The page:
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|Appears in Collections:||Aquaculture eTheses|
|Title: ||Photoperiod effects on circadian rhythms and puberty onset in African catfish Clarias gariepinus|
|Author(s): ||Al-Khamees, Sami A.|
|Supervisor(s): ||Migaud, Herve|
|Issue Date: ||30-Jun-2009|
|Publisher: ||University of Stirling|
Photoperiod manipulation is routinely used in the aquaculture industry with the aim to enhance growth by manipulating the timing of reproduction in several commercially important temperate fish species. However, there are clear gaps in our understanding of how photoperiod is perceived by the circadian axis and transmitted to the brain to alter reproduction. Furthermore, due to the wide range of environments inhabited by fish, it is unlikely that one single organization exists. It is therefore believed that comparative studies of temperate species “models” with tropical species such as the African catfish (Clarias gariepinus) that adapted to different environments characterized by weaker light signals can help in such an aim. A number of studies were therefore performed in this PhD project to expand our knowledge on circadian biology and environmental physiological effects in African catfish.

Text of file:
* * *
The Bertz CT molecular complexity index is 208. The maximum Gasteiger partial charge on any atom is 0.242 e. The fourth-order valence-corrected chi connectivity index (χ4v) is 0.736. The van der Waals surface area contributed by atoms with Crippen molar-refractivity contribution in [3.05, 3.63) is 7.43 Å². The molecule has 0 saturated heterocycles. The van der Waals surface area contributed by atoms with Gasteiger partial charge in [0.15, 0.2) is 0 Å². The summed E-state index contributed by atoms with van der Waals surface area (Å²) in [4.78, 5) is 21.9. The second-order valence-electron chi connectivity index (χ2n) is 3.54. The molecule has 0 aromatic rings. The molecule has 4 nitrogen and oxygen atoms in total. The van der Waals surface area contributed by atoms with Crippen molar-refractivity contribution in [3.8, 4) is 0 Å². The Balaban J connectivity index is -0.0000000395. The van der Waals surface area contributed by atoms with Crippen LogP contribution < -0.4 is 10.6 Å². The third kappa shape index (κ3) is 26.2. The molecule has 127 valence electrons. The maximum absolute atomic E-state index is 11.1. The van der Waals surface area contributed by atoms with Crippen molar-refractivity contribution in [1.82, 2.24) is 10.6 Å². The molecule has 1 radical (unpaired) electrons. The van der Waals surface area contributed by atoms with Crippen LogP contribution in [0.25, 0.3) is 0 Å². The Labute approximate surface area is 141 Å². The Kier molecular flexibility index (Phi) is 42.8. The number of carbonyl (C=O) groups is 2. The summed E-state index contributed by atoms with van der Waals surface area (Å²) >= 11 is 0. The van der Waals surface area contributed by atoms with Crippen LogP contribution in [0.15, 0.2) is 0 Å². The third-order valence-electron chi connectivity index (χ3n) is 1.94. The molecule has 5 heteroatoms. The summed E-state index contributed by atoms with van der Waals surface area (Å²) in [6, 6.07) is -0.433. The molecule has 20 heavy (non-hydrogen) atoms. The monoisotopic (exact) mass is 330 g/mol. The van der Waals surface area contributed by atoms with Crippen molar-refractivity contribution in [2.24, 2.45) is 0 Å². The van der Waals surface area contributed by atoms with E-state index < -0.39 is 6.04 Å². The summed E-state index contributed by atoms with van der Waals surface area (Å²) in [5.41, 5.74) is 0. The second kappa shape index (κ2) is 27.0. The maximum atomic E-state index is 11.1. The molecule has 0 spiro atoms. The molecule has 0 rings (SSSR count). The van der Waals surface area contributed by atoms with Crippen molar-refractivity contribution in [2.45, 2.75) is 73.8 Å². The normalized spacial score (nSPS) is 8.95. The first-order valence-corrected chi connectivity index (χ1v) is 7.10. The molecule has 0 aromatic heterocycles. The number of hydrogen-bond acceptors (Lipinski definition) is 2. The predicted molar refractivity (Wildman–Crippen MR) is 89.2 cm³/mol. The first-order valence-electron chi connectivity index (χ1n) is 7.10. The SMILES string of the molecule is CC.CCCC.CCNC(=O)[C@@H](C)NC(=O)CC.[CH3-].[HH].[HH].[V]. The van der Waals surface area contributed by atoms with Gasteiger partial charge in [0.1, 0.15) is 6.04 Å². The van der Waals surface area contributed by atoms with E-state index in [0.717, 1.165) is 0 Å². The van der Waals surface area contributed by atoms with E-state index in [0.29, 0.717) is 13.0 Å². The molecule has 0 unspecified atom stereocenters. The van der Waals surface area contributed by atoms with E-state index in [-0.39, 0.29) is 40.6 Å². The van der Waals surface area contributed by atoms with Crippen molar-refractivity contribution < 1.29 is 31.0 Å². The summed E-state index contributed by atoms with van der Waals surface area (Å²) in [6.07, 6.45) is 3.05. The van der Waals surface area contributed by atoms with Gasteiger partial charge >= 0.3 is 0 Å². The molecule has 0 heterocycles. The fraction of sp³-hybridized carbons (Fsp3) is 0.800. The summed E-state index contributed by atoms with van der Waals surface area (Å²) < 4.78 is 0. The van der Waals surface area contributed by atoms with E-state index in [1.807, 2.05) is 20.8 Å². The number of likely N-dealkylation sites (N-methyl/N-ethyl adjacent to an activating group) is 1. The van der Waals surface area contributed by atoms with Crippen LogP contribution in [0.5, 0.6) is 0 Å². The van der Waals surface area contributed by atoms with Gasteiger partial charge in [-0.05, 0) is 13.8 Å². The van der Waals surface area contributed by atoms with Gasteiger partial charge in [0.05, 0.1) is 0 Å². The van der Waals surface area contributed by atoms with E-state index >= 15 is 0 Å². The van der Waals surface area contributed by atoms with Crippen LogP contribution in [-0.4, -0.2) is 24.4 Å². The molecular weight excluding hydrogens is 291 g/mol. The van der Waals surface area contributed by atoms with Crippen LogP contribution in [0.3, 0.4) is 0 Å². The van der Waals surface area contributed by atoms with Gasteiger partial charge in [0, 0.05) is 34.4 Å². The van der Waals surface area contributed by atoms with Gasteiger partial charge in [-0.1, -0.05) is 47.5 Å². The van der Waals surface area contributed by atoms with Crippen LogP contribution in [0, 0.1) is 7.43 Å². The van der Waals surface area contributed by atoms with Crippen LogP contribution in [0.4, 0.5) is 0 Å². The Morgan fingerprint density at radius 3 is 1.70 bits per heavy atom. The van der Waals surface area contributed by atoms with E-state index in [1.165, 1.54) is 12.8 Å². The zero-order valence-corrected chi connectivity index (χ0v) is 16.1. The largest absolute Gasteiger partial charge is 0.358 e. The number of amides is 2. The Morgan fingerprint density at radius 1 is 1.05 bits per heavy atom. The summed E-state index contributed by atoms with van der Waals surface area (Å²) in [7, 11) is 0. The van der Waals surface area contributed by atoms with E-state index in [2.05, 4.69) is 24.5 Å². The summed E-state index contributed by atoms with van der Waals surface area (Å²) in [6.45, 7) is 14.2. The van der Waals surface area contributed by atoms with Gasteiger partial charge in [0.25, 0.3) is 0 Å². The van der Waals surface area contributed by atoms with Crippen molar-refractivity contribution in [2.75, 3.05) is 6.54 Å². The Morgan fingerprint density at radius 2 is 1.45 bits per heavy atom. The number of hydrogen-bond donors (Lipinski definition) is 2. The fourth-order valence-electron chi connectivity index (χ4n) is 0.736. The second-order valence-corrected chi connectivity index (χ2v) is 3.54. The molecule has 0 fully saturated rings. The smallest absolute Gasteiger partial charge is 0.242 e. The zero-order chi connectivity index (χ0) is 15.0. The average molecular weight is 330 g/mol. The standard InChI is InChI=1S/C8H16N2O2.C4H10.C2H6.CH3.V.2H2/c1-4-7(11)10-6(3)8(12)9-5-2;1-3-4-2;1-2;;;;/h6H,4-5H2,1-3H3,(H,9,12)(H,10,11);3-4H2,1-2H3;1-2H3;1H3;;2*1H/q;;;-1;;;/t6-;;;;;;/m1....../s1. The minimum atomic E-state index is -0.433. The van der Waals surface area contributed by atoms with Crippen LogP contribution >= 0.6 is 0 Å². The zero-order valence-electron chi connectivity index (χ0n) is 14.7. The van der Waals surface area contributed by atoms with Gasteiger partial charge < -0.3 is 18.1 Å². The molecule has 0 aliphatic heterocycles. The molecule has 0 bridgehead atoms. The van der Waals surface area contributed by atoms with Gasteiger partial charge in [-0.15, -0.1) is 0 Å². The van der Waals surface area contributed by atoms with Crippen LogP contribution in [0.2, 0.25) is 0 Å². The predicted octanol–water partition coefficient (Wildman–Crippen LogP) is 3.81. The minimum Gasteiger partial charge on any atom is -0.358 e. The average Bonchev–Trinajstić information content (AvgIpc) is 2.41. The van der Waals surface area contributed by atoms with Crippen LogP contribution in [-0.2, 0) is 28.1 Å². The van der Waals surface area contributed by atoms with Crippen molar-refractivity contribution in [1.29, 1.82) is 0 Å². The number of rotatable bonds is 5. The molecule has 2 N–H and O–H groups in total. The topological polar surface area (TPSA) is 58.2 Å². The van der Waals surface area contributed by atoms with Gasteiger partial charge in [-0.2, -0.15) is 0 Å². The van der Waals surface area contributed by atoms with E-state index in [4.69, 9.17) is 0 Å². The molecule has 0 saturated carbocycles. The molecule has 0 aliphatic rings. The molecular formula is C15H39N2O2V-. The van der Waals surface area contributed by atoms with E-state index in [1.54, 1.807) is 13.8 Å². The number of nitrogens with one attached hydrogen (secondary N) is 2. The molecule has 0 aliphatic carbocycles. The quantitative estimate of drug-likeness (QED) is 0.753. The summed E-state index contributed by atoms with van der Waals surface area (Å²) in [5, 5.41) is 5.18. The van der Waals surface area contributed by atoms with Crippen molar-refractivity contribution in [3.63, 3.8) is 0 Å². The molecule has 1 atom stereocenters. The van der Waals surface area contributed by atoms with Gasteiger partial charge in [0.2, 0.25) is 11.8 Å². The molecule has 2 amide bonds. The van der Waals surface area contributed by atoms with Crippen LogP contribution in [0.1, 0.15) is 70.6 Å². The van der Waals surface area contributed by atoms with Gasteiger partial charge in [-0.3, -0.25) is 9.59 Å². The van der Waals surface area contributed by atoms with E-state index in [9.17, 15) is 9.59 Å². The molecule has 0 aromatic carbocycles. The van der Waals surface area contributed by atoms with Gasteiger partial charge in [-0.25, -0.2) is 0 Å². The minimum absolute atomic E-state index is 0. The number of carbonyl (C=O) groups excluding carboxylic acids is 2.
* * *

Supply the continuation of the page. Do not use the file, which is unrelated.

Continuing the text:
The first aim was to characterize the circadian melatonin system in this species (chapter 3). Results clearly showed that the control of melatonin production by the pineal gland was very different in the African catfish as compared to temperate species such as salmon and trout. Indeed, melatonin production appeared to mainly depend on light stimuli perceived by the eyes as opposed to salmonids where light directly perceived by the pineal gland regulates its own melatonin production within photoreceptors. The main evidence was obtained in ophthalmectomised fish that were unable to synthesize and release melatonin into the blood circulation during the dark period. This was the first time that such a decentralized organisation, similar in a way to the mammalian system, was found in any teleost species. In vitro results also supported such findings as African catfish pineal glands in isolation were not able to normally produce melatonin at night as usually seen in all other fish species studied so far. This indirectly suggested that pineal gland photo-sensitivity might be different in this tropical species. Further studies were performed to better determine the amount of light that can be perceived by the African catfish pineal gland depending on light transmittance though the skull (where the pineal gland is located). Surprisingly, it appeared that catfish cranium act as a stronger light filter than in other species resulting in lower light irradiance of the pineal gland. This could explain, although it still needs to be further confirmed, why African catfish photic control of melatonin produced by the pineal would have evolved differently than in temperate species.